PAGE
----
The experts on the return of Covid-19 in the NZ community and the move to lockdown

The prime minister has announced Auckland will go into alert level three, and the rest of the country alert level two, after four cases of the coronavirus were detected in a family with no known link to overseas travel or existing cases. Via the Science Media Centre, the experts on what it means.

Shaun Hendy: What you need to do now

Four new cases of Covid-19 have been detected in one family in South Auckland. There are no known links to travel or to managed isolation and quarantine facilities. This means there are almost certainly other active cases of Covid-19 present in Auckland at the moment, so it is important that we behave accordingly. Auckland will move to level three on midday Wednesday, which will immediately reduce transmission if we follow the rules and stick to our bubbles.

Moving to level three also reduces the number of contacts most of us have, which will give our contact tracers a much easier job over the coming days. It would also be worth Aucklanders checking their apps, diaries, and bank accounts to make a list of places they have visited or people they have had contact with over the last 14 days. If you can, you should also wear a mask when going to the supermarket. Remember that not everyone can wear a mask, so wear yours if you can to protect them.

However, there is also a chance the disease will have spread to other parts of the country. Because of this everyone in New Zealand should take the necessary precautions, including wearing masks if you can, especially in close indoor settings, hand-washing, and getting tested if you have any of the symptoms.

Stay safe, and be kind.

Shaun Hendy is currently a professor at the University of Auckland and director of Te Pūnaha Matatini

Amanda Kvalsvig: Lockdowns are effective

This is disappointing news, but it’s not unexpected as we’re dealing with an extremely infectious virus that can exploit any loophole on offer. Moving up to alert level three in Auckland will keep everyone’s bubbles small, and it will also help the contact tracing system because with fewer contacts, it will be easier to identify and quarantine the close contacts of each case.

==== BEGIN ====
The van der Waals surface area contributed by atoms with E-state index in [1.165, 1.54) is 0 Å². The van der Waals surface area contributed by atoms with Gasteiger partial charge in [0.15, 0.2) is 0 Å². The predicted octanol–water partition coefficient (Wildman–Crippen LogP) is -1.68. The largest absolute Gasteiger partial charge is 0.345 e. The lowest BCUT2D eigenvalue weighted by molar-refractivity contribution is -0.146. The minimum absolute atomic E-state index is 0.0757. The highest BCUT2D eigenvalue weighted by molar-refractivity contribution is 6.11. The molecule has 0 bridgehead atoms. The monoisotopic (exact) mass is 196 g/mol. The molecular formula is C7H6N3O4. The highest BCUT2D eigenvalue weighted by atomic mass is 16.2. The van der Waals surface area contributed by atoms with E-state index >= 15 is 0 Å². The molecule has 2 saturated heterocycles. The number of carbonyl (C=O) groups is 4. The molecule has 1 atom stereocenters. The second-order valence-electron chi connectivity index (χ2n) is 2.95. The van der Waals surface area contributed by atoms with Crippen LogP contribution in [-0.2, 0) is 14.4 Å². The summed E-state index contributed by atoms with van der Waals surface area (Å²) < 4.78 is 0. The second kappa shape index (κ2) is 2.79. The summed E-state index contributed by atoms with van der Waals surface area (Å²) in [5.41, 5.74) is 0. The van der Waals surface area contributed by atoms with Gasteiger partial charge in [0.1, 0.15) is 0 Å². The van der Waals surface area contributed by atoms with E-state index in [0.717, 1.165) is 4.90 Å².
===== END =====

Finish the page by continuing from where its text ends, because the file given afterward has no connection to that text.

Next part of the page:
We know that lockdowns are very effective and this approach worked very well for us the first time around. Adding mass masking (face coverings) to the Covid-19 toolbox will shorten the time it takes to regain control of viral spread. Coughing into a mask seems more likely to reduce infection risk than coughing into your elbow as previously advised. The aim is to return to alert level one and regain elimination status, but that won’t happen overnight: even after we stop seeing new cases it’ll take time and extensive testing to be sure the virus is once more under control.

A key action from government now is to ensure that people who need to go into isolation or quarantine are supported to do so, including financial support and help with practicalities like food shopping. We won’t get on top of outbreaks if people who should be isolating are forced to keep going in to work so they can feed their families.

Dr Amanda Kvalsvig is senior research fellow, Department of Public Health, University of Otago Wellington

Michael Plank: Why swift, decisive action is so crucial

The fact that these new cases have no known link to international travel or people working at the border makes the situation more serious. This means there could be several links in the chain and a larger number of cases that we don’t yet know about. That’s why it’s important to take swift, decisive action and move the whole of Auckland to alert level three as soon as possible. As the prime minister also said, the fact that the four cases have several different workplaces in different suburbs means this needs to apply to the whole super city. Melbourne initially attempted to lockdown specific suburbs and it didn’t work.